Oedipus Rex Themes

The main themes in Oedipus Rex are ignorance and blindness and the power of prophecy.

  • Ignorance and blindness: Oedipus’s search for answers comes into conflict with other characters’ efforts to hide the truth. Ironically, Oedipus’s decision to literally blind himself coincides with his newfound knowledge.
  • The power of prophecy: Oedipus and Jocasta try to act against the prophecy of the gods but are helpless to change their fate.

Themes

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Last Updated on June 22, 2020, by eNotes Editorial. Word Count: 714

Ignorance and Blindness

Oedipus spends the majority of the play ignorant of his parentage and of the wrongs he has accidentally committed. Even as other characters attempt to convince him to cease his pursuit of knowledge, he continues forward undaunted. Most of the other characters know enough to be cautious, whereas Oedipus is, metaphorically, completely in the dark. His ignorance makes him bold, but it also makes him reckless. It leads him to unfairly lash out at other characters, like Teiresias, Creon, and the herdsman, because he cannot understand that they are trying to help him. His ignorance figuratively blinds him to the emotions and motivations of other characters.

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Other characters endeavor to keep Oedipus from the truth. Jocasta begins to suspect that Oedipus is her son after learning that a herdsman of Laius gave the infant Oedipus to the Corinthian messenger. However, rather than facing up to the knowledge, she desperately pleads with Oedipus to stop his quest for knowledge. The herdsman of Laius behaves the same way, refusing to reveal Oedipus’s parentage until he is threatened with death. Both of these characters attempt to preserve Oedipus’s ignorance in order to spare him from the knowledge of his own damnation. Even Polybus and Merope, Oedipus’s adoptive parents, refused to tell him that he was adopted.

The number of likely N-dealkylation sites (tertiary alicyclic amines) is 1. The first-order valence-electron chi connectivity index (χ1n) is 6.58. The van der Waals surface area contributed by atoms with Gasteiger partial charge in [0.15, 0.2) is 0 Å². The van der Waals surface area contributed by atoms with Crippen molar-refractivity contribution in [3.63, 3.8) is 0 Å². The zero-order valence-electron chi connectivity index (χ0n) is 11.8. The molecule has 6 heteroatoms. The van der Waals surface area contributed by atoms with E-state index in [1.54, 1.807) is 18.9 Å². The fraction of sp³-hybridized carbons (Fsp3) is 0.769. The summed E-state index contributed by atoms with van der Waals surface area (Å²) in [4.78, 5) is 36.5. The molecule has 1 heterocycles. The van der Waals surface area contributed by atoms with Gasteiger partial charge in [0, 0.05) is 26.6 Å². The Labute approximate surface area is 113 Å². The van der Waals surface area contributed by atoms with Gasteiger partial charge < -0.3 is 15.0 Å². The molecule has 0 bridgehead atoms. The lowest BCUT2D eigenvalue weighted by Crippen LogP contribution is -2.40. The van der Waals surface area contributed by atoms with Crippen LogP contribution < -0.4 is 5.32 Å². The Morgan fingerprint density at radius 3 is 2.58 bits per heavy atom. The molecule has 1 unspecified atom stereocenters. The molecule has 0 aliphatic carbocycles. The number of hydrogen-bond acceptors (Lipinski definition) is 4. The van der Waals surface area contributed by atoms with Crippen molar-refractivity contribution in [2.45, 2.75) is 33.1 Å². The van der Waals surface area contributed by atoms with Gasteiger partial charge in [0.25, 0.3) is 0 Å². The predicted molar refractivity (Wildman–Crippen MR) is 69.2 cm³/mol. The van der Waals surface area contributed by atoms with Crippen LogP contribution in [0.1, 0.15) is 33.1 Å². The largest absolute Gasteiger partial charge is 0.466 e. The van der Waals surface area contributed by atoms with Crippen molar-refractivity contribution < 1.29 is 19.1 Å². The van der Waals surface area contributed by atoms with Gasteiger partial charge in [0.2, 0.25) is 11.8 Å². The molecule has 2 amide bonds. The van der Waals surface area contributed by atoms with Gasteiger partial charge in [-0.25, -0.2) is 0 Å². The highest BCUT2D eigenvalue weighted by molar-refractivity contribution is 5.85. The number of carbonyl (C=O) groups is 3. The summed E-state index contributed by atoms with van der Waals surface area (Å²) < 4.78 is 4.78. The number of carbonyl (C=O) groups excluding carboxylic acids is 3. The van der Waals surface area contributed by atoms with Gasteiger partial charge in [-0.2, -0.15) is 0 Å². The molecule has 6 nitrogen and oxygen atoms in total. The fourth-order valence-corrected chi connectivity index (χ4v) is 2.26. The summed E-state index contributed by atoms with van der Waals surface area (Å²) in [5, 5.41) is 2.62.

The theme of ignorance as blindness is embodied most poignantly by Teiresias, the blind prophet. Teiresias is physically blind, but, as a prophet, he possesses endless knowledge. By contrast, Oedipus can physically see, but he is blind to the truth. When Oedipus first asks him about Laius’s murderer, Teiresias refuses to respond. Much like Jocasta and the herdsman do later in the story, he laments that even though he has the answers, they only bring pain. Teiresias’s initial unwillingness to reveal the truth to Oedipus suggests that ignorance is perhaps its own form of bliss.

In spite of the other characters’ attempts to shield him, Oedipus eventually discovers the truth. His decision to physically blind himself represents his transition from ignorance to knowledge. Symbolically, Oedipus sacrifices his physical eyesight for the ability to see the truth. However, his decision to blind himself can also be read as a desperate attempt to recapture the blissful ignorance he forsook.

The Power of Prophecy

One of the most important questions surrounding Oedipus Rex’s tragic end is whether or not it could have been avoided. Teiresias, and indeed the plot of the play itself, suggests that it was preordained and therefore unavoidable. Indeed, all of the attempts to escape the prophecy only served to help it come true. Laius and Jocasta sent their infant son away, only for him to be adopted by the Corinthian king and queen. As an adult, Oedipus receives the same prophecy and flees from Corinth in the belief that Polybus and Merope truly are his parents. He ends up in Thebes, where he unknowingly kills his real father and marries his real mother. No matter what the characters do, their actions only spur the prophecy forward, even when those actions are intended to flee the prophecy.

The tragic flaw of hubris is exhibited by characters who challenge or subvert the will of the gods. Upon receiving the prophecy, Laius, Jocasta, and later Oedipus exhibit hubris in attempting to change their fates. Paradoxically, despite the gods having issued the damning prophecy, Oedipus would have been saved if he believed the will of the gods were absolute. For example, had Laius and Jocasta not attempted to defy Apollo’s prophecy, Oedipus would have been aware of his parentage. Armed with the truth, he may have avoided committing the sins that he fought so hard to avoid committing. By this interpretation, the prophecy was a test of piety that Laius and Jocasta failed.

However, read in a different light, the prophecy inspired its own fulfillment. Teiresias ultimately issued a self-fulfilling prophecy; Had Laius and Jocasta never been told about their son’s destined future, they likely would not have sent him away. Instead, Oedipus would have been raised with the full knowledge of his parentage. Whether this would have fully mitigated the prophecy or not is impossible to say. However, Oedipus would not have been able to fulfill it unknowingly, as he does in Oedipus Rex.

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